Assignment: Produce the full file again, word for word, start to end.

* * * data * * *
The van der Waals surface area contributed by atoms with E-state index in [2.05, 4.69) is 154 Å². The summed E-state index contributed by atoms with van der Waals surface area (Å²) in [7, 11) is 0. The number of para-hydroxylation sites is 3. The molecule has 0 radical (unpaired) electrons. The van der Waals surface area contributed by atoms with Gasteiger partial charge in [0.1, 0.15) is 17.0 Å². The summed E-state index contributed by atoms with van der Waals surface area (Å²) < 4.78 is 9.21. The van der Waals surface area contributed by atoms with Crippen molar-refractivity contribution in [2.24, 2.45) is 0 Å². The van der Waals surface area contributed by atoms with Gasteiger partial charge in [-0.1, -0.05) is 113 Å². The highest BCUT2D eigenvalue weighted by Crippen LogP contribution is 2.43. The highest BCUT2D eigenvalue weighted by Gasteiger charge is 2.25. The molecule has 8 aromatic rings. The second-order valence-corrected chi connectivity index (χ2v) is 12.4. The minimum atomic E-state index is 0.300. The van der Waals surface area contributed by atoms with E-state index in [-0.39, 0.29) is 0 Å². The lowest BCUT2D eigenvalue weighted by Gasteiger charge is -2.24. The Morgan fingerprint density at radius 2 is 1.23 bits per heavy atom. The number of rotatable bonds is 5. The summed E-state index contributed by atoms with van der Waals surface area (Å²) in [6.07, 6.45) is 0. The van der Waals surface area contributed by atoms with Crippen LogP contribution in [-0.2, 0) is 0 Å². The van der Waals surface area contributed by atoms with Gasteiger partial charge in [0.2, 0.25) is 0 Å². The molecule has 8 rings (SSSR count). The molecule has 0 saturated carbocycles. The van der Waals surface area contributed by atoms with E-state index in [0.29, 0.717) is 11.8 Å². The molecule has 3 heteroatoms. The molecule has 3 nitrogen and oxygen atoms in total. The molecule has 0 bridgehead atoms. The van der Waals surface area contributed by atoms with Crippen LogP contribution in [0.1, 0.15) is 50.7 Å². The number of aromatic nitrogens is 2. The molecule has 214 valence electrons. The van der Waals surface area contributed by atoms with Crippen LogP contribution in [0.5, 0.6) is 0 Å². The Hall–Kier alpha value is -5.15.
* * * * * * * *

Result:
The van der Waals surface area contributed by atoms with E-state index in [2.05, 4.69) is 154 Å². The summed E-state index contributed by atoms with van der Waals surface area (Å²) in [7, 11) is 0. The number of para-hydroxylation sites is 3. The molecule has 0 radical (unpaired) electrons. The van der Waals surface area contributed by atoms with Gasteiger partial charge in [0.1, 0.15) is 17.0 Å². The summed E-state index contributed by atoms with van der Waals surface area (Å²) < 4.78 is 9.21. The van der Waals surface area contributed by atoms with Crippen molar-refractivity contribution in [2.24, 2.45) is 0 Å². The van der Waals surface area contributed by atoms with Gasteiger partial charge in [-0.1, -0.05) is 113 Å². The highest BCUT2D eigenvalue weighted by Crippen LogP contribution is 2.43. The highest BCUT2D eigenvalue weighted by Gasteiger charge is 2.25. The molecule has 8 aromatic rings. The second-order valence-corrected chi connectivity index (χ2v) is 12.4. The minimum atomic E-state index is 0.300. The van der Waals surface area contributed by atoms with E-state index in [-0.39, 0.29) is 0 Å². The lowest BCUT2D eigenvalue weighted by Gasteiger charge is -2.24. The Morgan fingerprint density at radius 2 is 1.23 bits per heavy atom. The number of rotatable bonds is 5. The summed E-state index contributed by atoms with van der Waals surface area (Å²) in [6.07, 6.45) is 0. The van der Waals surface area contributed by atoms with Crippen LogP contribution in [-0.2, 0) is 0 Å². The van der Waals surface area contributed by atoms with Gasteiger partial charge in [0.2, 0.25) is 0 Å². The molecule has 8 rings (SSSR count). The molecule has 0 saturated carbocycles. The van der Waals surface area contributed by atoms with E-state index in [0.29, 0.717) is 11.8 Å². The molecule has 3 heteroatoms. The molecule has 3 nitrogen and oxygen atoms in total. The molecule has 0 bridgehead atoms. The van der Waals surface area contributed by atoms with Crippen LogP contribution in [0.1, 0.15) is 50.7 Å². The number of aromatic nitrogens is 2. The molecule has 214 valence electrons. The van der Waals surface area contributed by atoms with Crippen LogP contribution in [0.5, 0.6) is 0 Å². The Hall–Kier alpha value is -5.15.